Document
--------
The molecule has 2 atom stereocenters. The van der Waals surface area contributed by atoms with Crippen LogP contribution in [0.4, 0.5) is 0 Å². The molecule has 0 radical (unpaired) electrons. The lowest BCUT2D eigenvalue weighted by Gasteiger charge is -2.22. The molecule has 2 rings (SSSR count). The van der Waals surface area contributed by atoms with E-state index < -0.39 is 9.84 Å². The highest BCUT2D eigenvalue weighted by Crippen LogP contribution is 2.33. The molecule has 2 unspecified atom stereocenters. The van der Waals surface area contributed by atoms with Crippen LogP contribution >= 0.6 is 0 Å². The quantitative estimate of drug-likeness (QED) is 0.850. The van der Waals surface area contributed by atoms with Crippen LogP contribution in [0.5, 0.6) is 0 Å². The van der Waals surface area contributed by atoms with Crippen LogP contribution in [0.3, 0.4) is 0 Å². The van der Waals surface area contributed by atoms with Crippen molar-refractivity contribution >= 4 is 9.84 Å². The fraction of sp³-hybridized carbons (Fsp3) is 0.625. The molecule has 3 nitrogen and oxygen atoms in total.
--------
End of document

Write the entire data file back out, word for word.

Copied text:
The molecule has 2 atom stereocenters. The van der Waals surface area contributed by atoms with Crippen LogP contribution in [0.4, 0.5) is 0 Å². The molecule has 0 radical (unpaired) electrons. The lowest BCUT2D eigenvalue weighted by Gasteiger charge is -2.22. The molecule has 2 rings (SSSR count). The van der Waals surface area contributed by atoms with E-state index < -0.39 is 9.84 Å². The highest BCUT2D eigenvalue weighted by Crippen LogP contribution is 2.33. The molecule has 2 unspecified atom stereocenters. The van der Waals surface area contributed by atoms with Crippen LogP contribution >= 0.6 is 0 Å². The quantitative estimate of drug-likeness (QED) is 0.850. The van der Waals surface area contributed by atoms with Crippen LogP contribution in [0.5, 0.6) is 0 Å². The van der Waals surface area contributed by atoms with Crippen LogP contribution in [0.3, 0.4) is 0 Å². The van der Waals surface area contributed by atoms with Crippen molar-refractivity contribution >= 4 is 9.84 Å². The fraction of sp³-hybridized carbons (Fsp3) is 0.625. The molecule has 3 nitrogen and oxygen atoms in total.